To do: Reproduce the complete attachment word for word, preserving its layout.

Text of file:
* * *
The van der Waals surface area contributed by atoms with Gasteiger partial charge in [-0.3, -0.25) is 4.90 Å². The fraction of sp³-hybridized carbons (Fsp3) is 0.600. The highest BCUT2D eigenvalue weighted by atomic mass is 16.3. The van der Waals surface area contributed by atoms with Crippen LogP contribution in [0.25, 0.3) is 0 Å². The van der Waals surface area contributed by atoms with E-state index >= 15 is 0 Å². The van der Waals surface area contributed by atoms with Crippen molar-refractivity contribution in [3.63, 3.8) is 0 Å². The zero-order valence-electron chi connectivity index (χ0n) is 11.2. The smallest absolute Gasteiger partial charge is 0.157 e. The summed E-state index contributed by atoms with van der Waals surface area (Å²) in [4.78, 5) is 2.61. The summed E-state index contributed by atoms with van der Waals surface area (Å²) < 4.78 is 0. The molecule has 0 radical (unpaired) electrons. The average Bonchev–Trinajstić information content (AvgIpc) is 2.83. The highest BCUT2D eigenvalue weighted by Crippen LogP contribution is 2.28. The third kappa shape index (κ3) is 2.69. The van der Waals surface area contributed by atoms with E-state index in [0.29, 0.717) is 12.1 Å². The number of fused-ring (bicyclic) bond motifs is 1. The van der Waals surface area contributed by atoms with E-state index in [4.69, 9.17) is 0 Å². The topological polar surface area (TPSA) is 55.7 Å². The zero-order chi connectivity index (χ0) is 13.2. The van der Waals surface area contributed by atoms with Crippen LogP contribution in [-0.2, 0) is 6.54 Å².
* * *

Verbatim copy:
The van der Waals surface area contributed by atoms with Gasteiger partial charge in [-0.3, -0.25) is 4.90 Å². The fraction of sp³-hybridized carbons (Fsp3) is 0.600. The highest BCUT2D eigenvalue weighted by atomic mass is 16.3. The van der Waals surface area contributed by atoms with Crippen LogP contribution in [0.25, 0.3) is 0 Å². The van der Waals surface area contributed by atoms with E-state index >= 15 is 0 Å². The van der Waals surface area contributed by atoms with Crippen molar-refractivity contribution in [3.63, 3.8) is 0 Å². The zero-order valence-electron chi connectivity index (χ0n) is 11.2. The smallest absolute Gasteiger partial charge is 0.157 e. The summed E-state index contributed by atoms with van der Waals surface area (Å²) in [4.78, 5) is 2.61. The summed E-state index contributed by atoms with van der Waals surface area (Å²) < 4.78 is 0. The molecule has 0 radical (unpaired) electrons. The average Bonchev–Trinajstić information content (AvgIpc) is 2.83. The highest BCUT2D eigenvalue weighted by Crippen LogP contribution is 2.28. The third kappa shape index (κ3) is 2.69. The van der Waals surface area contributed by atoms with E-state index in [0.29, 0.717) is 12.1 Å². The number of fused-ring (bicyclic) bond motifs is 1. The van der Waals surface area contributed by atoms with E-state index in [4.69, 9.17) is 0 Å². The topological polar surface area (TPSA) is 55.7 Å². The zero-order chi connectivity index (χ0) is 13.2. The van der Waals surface area contributed by atoms with Crippen LogP contribution in [-0.2, 0) is 6.54 Å².